This is the story of two rookie coaches. Sort of.
Mike Pressler coached at several Division III schools before bagging the big job: head lacrosse coach at Duke University. Over the next 16 years, he built the team into a powerhouse that won multiple ACC titles, and was just one great player away from winning a national championship.
The missing piece: a young man from Farmingdale NY named Matt Danowski. He is the grandson of New York Giants quarterback Ed Danowski and one of the best athletes that Long Island has ever produced. In 2003, he received a scholarship from Duke, but he also felt the pull of Hofstra. His father, John Danowski, had been Hofstra’s head lacrosse coach for years and his program was also one player away from a national championship. In the end, the younger Danowski took the advice of his father and headed south to Durham. The impact was immediate and enormous. In 2004, Matt Danowski was the ACC rookie of the year. In 2005, he earned All-America honors as Duke went to the national championship, losing by just one goal to champion Johns Hopkins.
With Pressler at the helm and Danowski a rising junior, Duke was poised to win it all in 2006. Until that fateful night in March when rape and kidnapping charges came down on three Duke lacrosse players. The media circus descended on Durham. The rest of the season was cancelled. Coach Pressler was pressured by Duke to resign two weeks later. Everyone assumed Matt Danowski would transfer out and join his father at Hofstra.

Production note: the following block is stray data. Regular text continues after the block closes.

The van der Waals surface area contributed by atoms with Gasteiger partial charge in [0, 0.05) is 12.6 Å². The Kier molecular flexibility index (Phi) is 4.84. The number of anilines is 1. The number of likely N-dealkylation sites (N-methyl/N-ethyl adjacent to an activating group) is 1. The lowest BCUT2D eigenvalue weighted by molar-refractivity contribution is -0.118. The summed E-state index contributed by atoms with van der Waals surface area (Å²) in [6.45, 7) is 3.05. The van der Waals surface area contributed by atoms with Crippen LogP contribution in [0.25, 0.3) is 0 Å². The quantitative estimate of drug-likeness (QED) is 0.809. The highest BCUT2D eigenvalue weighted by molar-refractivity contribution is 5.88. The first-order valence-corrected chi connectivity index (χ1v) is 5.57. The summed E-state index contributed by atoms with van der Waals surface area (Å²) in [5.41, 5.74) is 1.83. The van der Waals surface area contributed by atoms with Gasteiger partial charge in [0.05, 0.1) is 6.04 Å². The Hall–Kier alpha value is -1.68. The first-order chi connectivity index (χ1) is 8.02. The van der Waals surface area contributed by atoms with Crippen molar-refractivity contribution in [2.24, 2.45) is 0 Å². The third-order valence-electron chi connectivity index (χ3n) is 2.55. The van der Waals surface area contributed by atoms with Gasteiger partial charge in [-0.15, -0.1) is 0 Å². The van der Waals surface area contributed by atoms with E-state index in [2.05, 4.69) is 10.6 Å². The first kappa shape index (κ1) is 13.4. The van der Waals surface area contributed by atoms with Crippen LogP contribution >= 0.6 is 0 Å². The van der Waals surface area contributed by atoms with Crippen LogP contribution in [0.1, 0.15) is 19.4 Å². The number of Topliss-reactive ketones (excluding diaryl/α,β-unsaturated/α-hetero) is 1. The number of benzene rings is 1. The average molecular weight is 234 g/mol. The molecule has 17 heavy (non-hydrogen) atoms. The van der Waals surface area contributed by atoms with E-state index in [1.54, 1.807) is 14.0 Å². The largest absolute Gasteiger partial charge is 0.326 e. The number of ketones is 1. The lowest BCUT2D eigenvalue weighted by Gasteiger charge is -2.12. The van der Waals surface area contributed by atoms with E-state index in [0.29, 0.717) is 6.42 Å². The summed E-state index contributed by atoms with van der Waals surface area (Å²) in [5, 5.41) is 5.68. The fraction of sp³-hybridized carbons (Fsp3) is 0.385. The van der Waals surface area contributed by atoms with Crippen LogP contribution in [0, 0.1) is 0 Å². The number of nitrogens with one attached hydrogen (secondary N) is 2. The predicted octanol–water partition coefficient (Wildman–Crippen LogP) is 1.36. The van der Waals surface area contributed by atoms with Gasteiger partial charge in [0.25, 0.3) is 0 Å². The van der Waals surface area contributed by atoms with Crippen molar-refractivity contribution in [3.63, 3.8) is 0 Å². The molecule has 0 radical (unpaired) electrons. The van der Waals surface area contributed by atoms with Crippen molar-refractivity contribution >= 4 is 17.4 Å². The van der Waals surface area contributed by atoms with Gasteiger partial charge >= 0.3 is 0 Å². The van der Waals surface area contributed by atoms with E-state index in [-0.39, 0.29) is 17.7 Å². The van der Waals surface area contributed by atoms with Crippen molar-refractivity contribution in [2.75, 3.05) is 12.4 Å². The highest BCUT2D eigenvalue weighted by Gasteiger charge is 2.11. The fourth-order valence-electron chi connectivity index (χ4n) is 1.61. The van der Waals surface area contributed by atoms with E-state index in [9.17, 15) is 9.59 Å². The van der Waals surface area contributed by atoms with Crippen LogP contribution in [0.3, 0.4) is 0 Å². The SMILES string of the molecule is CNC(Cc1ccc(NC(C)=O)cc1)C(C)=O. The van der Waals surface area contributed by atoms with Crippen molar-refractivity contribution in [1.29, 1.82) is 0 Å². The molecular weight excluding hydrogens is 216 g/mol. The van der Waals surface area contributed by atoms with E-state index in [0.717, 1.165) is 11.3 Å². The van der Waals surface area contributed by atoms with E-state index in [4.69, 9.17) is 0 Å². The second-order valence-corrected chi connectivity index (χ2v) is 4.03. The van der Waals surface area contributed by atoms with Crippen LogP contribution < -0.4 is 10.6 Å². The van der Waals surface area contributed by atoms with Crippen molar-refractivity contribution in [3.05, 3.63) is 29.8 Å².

But Danowski stayed put. Within months, the case started to fall apart. Over the summer Duke went looking for a new head coach and found him, in the form of John Danowski! He joined his son in Durham and the two started laying plans for the coming year. Meanwhile, Mike Pressler was the pariah of the lacrosse world. He couldn’t get an interview anywhere, until he contacted an old friend at Bryant University of Division II, who offered him their head coaching position. This past spring, under Pressler’s direction, Bryant dropped their first two but then beat defending champ Le Moyne, went 10-3, and climbed to a #6 national ranking. And in the land of the Double-Danowski-Devils, Duke went 12-2 and is currently ranked #2. In April, all charges against the Duke players were dropped, lifting the clouds that had been hanging over the Duke program and over Pressler.
And so we come to the 2007 playoffs. After 16 years as head coach at Duke, Mike Pressler may win his first championship as the first year coach at Bryant; after 20 years as head coach at Hofstra, John Danowski may win his first national championship as the first year coach at Duke.
The NCAA tournament kicks off on May 12. Mike Pressler’s scathing attack on Duke, “It’s Not About the Truth,” hits newsstands one month later. Buckle your helmets, it’s a violent game.